Scarlets and Ospreys merger: Ex-Wales lock Ian Gough says plan is a 'shambles'
Former Wales and Ospreys lock Ian Gough says a Welsh Rugby Union plan which could lead to a merger of Ospreys and Scarlets "reeks of a shambles".
The newly-formed Professional Rugby Board (PRB) will discuss the proposal on Tuesday as part of radical plans for regional rugby in Wales.
It could create a new region in north Wales while reducing the professional teams in the south from four to three.
"The union have just created a huge mess at such a vital time," said Gough.
He added on BBC Radio Wales: "I struggled to get to sleep last night.
"Wales are going for a Grand Slam, a tough trip to Scotland at the weekend, and they drop this on everyone. I'm dumfounded by it."
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If Tuesday's meeting agrees to the plan, there is a possibility the merger could be ratified this season and come in to force as early as the 2019-20 season.
The discussions between the WRU and regions have been dubbed 'Project Reset'. Previous proposals had included merging Ospreys and Cardiff Blues but those plans fell through.
The PRB is a gathering of representatives from the five professional entities in Welsh rugby - the WRU, plus regional sides Scarlets, Ospreys, Cardiff Blues and Dragons, who are owned by the WRU.
Ospreys and Scarlets are fierce rivals, and have been the most consistently successful of the Welsh regions since their creation in 2003.
Gough fears the WRU's plan for a professional team in the north of the country is not viable in the long term and risks alienating fans in one of the game's traditional hotbeds.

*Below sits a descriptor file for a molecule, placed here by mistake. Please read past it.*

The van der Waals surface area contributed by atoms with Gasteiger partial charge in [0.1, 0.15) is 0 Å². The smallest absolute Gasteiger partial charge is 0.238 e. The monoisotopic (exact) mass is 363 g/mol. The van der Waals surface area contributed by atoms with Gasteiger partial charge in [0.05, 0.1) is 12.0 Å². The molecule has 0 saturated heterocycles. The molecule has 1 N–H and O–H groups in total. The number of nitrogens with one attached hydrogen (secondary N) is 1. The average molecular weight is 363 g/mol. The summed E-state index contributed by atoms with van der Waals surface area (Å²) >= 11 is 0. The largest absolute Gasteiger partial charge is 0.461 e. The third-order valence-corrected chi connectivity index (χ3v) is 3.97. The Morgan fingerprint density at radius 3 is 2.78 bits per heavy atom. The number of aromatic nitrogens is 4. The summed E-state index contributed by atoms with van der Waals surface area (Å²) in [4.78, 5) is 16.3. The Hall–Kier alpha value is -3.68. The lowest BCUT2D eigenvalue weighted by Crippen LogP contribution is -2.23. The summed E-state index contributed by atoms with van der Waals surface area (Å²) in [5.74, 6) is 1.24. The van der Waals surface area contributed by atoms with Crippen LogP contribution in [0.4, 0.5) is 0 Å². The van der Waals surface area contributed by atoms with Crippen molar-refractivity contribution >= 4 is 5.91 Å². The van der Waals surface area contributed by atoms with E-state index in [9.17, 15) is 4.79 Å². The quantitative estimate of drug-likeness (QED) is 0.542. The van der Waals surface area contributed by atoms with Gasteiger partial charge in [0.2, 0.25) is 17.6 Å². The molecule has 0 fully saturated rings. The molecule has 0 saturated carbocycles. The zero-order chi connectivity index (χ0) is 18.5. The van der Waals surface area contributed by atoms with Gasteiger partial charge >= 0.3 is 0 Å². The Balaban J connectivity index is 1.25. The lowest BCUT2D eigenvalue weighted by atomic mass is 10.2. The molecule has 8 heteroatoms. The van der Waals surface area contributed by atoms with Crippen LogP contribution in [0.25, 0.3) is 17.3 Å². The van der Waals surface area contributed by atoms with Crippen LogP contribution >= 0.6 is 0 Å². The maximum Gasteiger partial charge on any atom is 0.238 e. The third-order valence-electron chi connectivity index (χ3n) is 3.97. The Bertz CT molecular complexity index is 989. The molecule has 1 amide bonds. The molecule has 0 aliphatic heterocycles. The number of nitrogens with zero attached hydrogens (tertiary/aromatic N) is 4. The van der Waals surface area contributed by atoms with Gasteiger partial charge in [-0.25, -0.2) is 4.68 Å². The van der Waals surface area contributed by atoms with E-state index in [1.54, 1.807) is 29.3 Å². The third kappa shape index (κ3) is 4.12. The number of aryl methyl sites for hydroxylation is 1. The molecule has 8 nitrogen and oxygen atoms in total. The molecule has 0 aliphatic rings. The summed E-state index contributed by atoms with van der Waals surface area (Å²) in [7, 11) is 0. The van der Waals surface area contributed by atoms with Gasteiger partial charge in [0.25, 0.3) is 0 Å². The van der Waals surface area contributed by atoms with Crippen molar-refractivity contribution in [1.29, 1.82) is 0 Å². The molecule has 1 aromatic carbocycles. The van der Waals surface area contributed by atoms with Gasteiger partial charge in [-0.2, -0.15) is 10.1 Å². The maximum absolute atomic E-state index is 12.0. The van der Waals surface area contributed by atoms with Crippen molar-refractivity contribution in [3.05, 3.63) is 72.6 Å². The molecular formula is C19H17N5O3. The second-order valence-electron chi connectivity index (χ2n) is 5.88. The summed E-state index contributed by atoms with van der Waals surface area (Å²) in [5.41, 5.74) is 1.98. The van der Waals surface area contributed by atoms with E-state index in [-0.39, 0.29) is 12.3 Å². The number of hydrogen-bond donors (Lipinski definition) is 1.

"It seems they want it hell-bent, that they want to pin this tail on the donkey up north," he said.
"In 2003 there was a huge divide in fans and it's taken a long time to get over that decision that was made back then.
"Now all of a sudden you're going to completely alienate a huge amount of fans in this south Wales corridor again.
"I just don't think it's been thought out very well. They're blindly running up this avenue up north, which I don't think will be viable in a year or two."
Gough, who was one of 13 Ospreys who started for Wales when they beat England in the opening match of the 2008 Six Nations, is also worried about the impact of a merger on players and staff at the two regions potentially involved.
"There'll be mental health issues going right the way through because they're staring down the barrel of not having a job," he said.
He also fears more changes at the top level could have a negative impact on crowds at professional games and participation at local club level.
"Another thing is getting the crowds in and doing their research and the grassroots rugby is really struggling," he said.
"Every grassroots club I've been to in the last couple of years are really struggling. There's bigger issues and they're not addressing them, they're just making a shambolic effort at what they're doing."
The WRU have been asked to comment, but are maintaining a policy of staying silent on Project Reset until a formal announcement is made.